Other languages

The Wotjobaluk Koori people of southeastern Australia knew Arcturus as Marpean-kurrk, mother of Djuit (Antares) and another star in Bootes, Weet-kurrk[35] (Muphrid).[36] Its appearance in the north signified the arrival of the larvae of the wood ant (a food item) in spring. The beginning of summer was marked by the star's setting with the Sun in the west and the disappearance of the larvae.[35] The people of Milingimbi Island in Arnhem Land saw Arcturus and Muphrid as man and woman, and took the appearance of Arcturus at sunrise as a sign to go and harvest rakia or spikerush.[37]:24,69,112 The Wailwun of northern New South Wales knew Arcturus as Guembila "red".[37]:84

In Inuit astronomy, Arcturus is called the Old Man (Uttuqalualuk in Inuit) and The First Ones (Sivulliik in Inuit).[38]

The Mi'kmaq of eastern Canada saw Arcturus as Kookoogwéss, the owl.[39]

Arcturus had several names that described its significance to indigenous Polynesians. In the Society Islands, Arcturus, called Ana-tahua-taata-metua-te-tupu-mavae ("a pillar to stand by"), was one of the ten "pillars of the sky", bright stars that represented the ten heavens of the Tahitian afterlife.[40] In Hawaii, the pattern of Boötes was called Hoku-iwa, meaning "stars of the frigate bird". This constellation marked the path for Hawaiiloa on his return to Hawaii from the South Pacific Ocean.[41] The Hawaiians called Arcturus Hoku-leʻa.[42] It was equated to the Tuamotuan constellation Te Kiva, meaning "frigate-bird", which could either represent the figure of Boötes or just Arcturus.[43] However, Arcturus may instead be the Tuamotuan star called Turu.[44] The Hawaiian name for Arcturus as a single star was likely Hoku-leʻa, which means "star of gladness", or "clear star".[45] In the Marquesas Islands, Arcturus was probably called Tau-tou and was the star that ruled the month approximating January. The Maori and Moriori called it Tautoru, a variant of the Marquesan name and a name shared with Orion's Belt.[46]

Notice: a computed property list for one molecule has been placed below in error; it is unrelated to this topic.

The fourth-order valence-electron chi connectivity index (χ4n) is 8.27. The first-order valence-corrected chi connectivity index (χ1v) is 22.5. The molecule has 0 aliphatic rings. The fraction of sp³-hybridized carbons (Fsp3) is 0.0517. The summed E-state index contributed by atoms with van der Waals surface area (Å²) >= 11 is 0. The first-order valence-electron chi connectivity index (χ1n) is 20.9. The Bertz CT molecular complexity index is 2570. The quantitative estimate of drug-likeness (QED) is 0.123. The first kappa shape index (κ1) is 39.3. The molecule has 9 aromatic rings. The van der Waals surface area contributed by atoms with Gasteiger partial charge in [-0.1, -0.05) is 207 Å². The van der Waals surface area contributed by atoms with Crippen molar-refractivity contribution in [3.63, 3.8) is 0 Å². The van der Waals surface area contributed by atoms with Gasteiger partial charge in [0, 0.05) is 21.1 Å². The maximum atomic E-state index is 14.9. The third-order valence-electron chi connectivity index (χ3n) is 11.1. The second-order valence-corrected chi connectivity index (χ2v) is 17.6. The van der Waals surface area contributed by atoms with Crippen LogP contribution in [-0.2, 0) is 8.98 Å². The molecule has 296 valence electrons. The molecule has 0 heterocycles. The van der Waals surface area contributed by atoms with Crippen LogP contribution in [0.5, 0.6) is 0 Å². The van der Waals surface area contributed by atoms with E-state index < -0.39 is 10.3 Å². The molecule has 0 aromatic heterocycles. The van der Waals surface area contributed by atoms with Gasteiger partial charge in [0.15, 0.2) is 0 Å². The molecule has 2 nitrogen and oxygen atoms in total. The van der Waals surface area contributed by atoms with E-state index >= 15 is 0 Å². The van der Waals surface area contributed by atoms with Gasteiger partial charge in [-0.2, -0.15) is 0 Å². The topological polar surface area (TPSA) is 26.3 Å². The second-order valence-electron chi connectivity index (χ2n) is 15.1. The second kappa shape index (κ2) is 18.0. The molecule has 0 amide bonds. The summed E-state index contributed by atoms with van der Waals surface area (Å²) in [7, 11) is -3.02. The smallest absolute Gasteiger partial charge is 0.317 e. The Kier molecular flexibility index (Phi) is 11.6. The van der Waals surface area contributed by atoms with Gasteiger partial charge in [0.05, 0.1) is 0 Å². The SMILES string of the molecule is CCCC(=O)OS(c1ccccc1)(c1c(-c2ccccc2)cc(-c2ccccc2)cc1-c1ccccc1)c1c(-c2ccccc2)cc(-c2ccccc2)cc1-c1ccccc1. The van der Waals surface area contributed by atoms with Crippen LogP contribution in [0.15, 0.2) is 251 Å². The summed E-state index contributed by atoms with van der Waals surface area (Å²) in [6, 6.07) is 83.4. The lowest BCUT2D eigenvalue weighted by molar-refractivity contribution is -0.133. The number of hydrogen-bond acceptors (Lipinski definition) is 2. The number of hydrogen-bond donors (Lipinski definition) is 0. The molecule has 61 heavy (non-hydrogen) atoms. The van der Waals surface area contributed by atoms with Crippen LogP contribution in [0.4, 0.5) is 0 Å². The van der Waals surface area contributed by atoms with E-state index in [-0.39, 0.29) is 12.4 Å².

In culture

As one of the brightest stars in the sky, Arcturus has been significant to observers since antiquity.

Historical cultures

Prehistoric Polynesian navigators knew Arcturus as Hōkūleʻa, the "Star of Joy". Arcturus is the zenith star of the Hawaiian Islands. Using Hōkūleʻa and other stars, the Polynesians launched their double-hulled canoes from Tahiti and the Marquesas Islands. Traveling east and north they eventually crossed the equator and reached the latitude at which Arcturus would appear directly overhead in the summer night sky. Knowing they had arrived at the exact latitude of the island chain, they sailed due west on the trade winds to landfall. If Hōkūleʻa could be kept directly overhead, they landed on the southeastern shores of the Big Island of Hawaiʻi. For a return trip to Tahiti the navigators could use Sirius, the zenith star of that island. Since 1976, the Polynesian Voyaging Society's Hōkūle‘a has crossed the Pacific Ocean many times under navigators who have incorporated this wayfinding technique in their non-instrument navigation.

In ancient Mesopotamia, it was linked to the god Enlil, and also known as Shudun, "yoke",[12] or SHU-PA of unknown derivation in the Three Stars Each Babylonian star catalogues and later MUL.APIN around 1100 BC.[47]

In Ancient Rome, the star's celestial activity was supposed to portend tempestuous weather, and a personification of the star acts as narrator of the prologue to Plautus' comedy Rudens (circa 211 BC).[48][49]

In the Hebrew scriptures Arcturus is referred to in Job 38:32.[50]

In the Middle Ages, Arcturus was considered a Behenian fixed star[51] and attributed to the stone Jasper and the plantain herb. Cornelius Agrippa listed its kabbalistic sign under the alternate name Alchameth.

The Karandavyuha sutra, compiled at the end of the 4th century or beginning of the 5th century C.E., names one of Avalokiteshvara's meditative absorptions as "The face of Arcturus".[52]

Modern cultures

Arcturus achieved fame when its light was rumored to be the mechanism used to open the 1933 Chicago World's Fair. The star was chosen as it was thought that light from Arcturus had started its journey at about the time of the previous Chicago World's Fair in 1893 (at 36.7 light-years away, and the light actually started in 1896.[53]

The star is featured in the 1977 documentary film Powers of Ten, in which it is seen when a camera zooms from Earth to the whole of the known universe.

In the 2016 Sci-Fi film Passengers, the starship Avalon slingshots around a red giant called Arcturus about 31 years after leaving Earth.

See also


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Cited texts

  • Makemson, Maud Worcester (1941). The Morning Star Rises: an account of Polynesian astronomy. Yale University Press.

External links